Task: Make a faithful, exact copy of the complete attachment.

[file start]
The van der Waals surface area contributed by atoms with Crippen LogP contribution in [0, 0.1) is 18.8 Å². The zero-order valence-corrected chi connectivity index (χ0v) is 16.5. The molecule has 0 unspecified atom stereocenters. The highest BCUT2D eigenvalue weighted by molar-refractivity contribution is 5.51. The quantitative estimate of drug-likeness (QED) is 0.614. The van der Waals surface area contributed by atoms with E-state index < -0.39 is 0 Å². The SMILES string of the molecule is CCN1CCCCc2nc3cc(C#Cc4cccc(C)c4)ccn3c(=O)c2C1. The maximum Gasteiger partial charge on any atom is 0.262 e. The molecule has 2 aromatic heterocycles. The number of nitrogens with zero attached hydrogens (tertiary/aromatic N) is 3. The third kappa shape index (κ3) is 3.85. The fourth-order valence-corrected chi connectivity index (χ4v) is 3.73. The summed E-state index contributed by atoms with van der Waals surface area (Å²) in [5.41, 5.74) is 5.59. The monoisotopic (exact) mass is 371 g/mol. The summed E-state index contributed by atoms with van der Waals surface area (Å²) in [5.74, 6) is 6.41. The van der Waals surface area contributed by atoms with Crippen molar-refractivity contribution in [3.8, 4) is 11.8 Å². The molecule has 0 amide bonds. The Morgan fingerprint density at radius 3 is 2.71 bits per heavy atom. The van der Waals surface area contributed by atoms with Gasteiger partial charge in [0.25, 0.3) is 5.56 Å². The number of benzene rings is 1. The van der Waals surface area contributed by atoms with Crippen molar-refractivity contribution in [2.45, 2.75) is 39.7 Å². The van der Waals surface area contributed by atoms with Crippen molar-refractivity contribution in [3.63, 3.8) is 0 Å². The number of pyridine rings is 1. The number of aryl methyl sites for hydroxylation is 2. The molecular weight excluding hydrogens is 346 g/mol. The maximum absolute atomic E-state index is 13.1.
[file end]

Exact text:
The van der Waals surface area contributed by atoms with Crippen LogP contribution in [0, 0.1) is 18.8 Å². The zero-order valence-corrected chi connectivity index (χ0v) is 16.5. The molecule has 0 unspecified atom stereocenters. The highest BCUT2D eigenvalue weighted by molar-refractivity contribution is 5.51. The quantitative estimate of drug-likeness (QED) is 0.614. The van der Waals surface area contributed by atoms with E-state index < -0.39 is 0 Å². The SMILES string of the molecule is CCN1CCCCc2nc3cc(C#Cc4cccc(C)c4)ccn3c(=O)c2C1. The maximum Gasteiger partial charge on any atom is 0.262 e. The molecule has 2 aromatic heterocycles. The number of nitrogens with zero attached hydrogens (tertiary/aromatic N) is 3. The third kappa shape index (κ3) is 3.85. The fourth-order valence-corrected chi connectivity index (χ4v) is 3.73. The summed E-state index contributed by atoms with van der Waals surface area (Å²) in [5.41, 5.74) is 5.59. The monoisotopic (exact) mass is 371 g/mol. The summed E-state index contributed by atoms with van der Waals surface area (Å²) in [5.74, 6) is 6.41. The van der Waals surface area contributed by atoms with Crippen molar-refractivity contribution in [3.8, 4) is 11.8 Å². The molecule has 0 amide bonds. The Morgan fingerprint density at radius 3 is 2.71 bits per heavy atom. The van der Waals surface area contributed by atoms with Gasteiger partial charge in [0.25, 0.3) is 5.56 Å². The number of benzene rings is 1. The van der Waals surface area contributed by atoms with Crippen molar-refractivity contribution in [2.45, 2.75) is 39.7 Å². The van der Waals surface area contributed by atoms with Crippen molar-refractivity contribution in [3.63, 3.8) is 0 Å². The number of pyridine rings is 1. The number of aryl methyl sites for hydroxylation is 2. The molecular weight excluding hydrogens is 346 g/mol. The maximum absolute atomic E-state index is 13.1.